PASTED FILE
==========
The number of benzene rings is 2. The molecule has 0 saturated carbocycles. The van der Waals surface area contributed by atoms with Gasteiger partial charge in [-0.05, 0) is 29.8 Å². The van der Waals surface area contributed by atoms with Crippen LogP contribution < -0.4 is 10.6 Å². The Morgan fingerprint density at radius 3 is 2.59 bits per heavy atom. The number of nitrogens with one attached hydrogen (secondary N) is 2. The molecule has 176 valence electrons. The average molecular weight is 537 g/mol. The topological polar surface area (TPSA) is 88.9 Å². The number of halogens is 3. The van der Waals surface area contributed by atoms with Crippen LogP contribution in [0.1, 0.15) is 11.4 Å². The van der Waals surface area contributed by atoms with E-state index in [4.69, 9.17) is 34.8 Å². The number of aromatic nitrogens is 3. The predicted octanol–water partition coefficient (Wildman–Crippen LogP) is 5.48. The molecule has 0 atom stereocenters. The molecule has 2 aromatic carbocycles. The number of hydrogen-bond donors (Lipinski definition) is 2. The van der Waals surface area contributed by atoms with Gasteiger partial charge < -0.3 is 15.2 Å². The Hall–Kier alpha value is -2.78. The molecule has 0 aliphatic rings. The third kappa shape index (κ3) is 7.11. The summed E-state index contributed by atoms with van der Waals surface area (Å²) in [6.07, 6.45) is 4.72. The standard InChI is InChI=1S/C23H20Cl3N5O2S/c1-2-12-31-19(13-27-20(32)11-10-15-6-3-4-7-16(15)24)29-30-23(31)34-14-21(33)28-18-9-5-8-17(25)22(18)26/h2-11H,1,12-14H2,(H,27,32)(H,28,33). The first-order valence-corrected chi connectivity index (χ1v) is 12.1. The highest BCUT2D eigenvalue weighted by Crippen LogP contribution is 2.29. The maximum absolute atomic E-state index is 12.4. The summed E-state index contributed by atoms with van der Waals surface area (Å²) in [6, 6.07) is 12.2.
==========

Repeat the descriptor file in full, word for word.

The number of benzene rings is 2. The molecule has 0 saturated carbocycles. The van der Waals surface area contributed by atoms with Gasteiger partial charge in [-0.05, 0) is 29.8 Å². The van der Waals surface area contributed by atoms with Crippen LogP contribution < -0.4 is 10.6 Å². The Morgan fingerprint density at radius 3 is 2.59 bits per heavy atom. The number of nitrogens with one attached hydrogen (secondary N) is 2. The molecule has 176 valence electrons. The average molecular weight is 537 g/mol. The topological polar surface area (TPSA) is 88.9 Å². The number of halogens is 3. The van der Waals surface area contributed by atoms with Crippen LogP contribution in [0.1, 0.15) is 11.4 Å². The van der Waals surface area contributed by atoms with E-state index in [4.69, 9.17) is 34.8 Å². The number of aromatic nitrogens is 3. The predicted octanol–water partition coefficient (Wildman–Crippen LogP) is 5.48. The molecule has 0 atom stereocenters. The molecule has 2 aromatic carbocycles. The number of hydrogen-bond donors (Lipinski definition) is 2. The van der Waals surface area contributed by atoms with Gasteiger partial charge < -0.3 is 15.2 Å². The Hall–Kier alpha value is -2.78. The molecule has 0 aliphatic rings. The third kappa shape index (κ3) is 7.11. The summed E-state index contributed by atoms with van der Waals surface area (Å²) in [6.07, 6.45) is 4.72. The standard InChI is InChI=1S/C23H20Cl3N5O2S/c1-2-12-31-19(13-27-20(32)11-10-15-6-3-4-7-16(15)24)29-30-23(31)34-14-21(33)28-18-9-5-8-17(25)22(18)26/h2-11H,1,12-14H2,(H,27,32)(H,28,33). The first-order valence-corrected chi connectivity index (χ1v) is 12.1. The highest BCUT2D eigenvalue weighted by Crippen LogP contribution is 2.29. The maximum absolute atomic E-state index is 12.4. The summed E-state index contributed by atoms with van der Waals surface area (Å²) in [6, 6.07) is 12.2.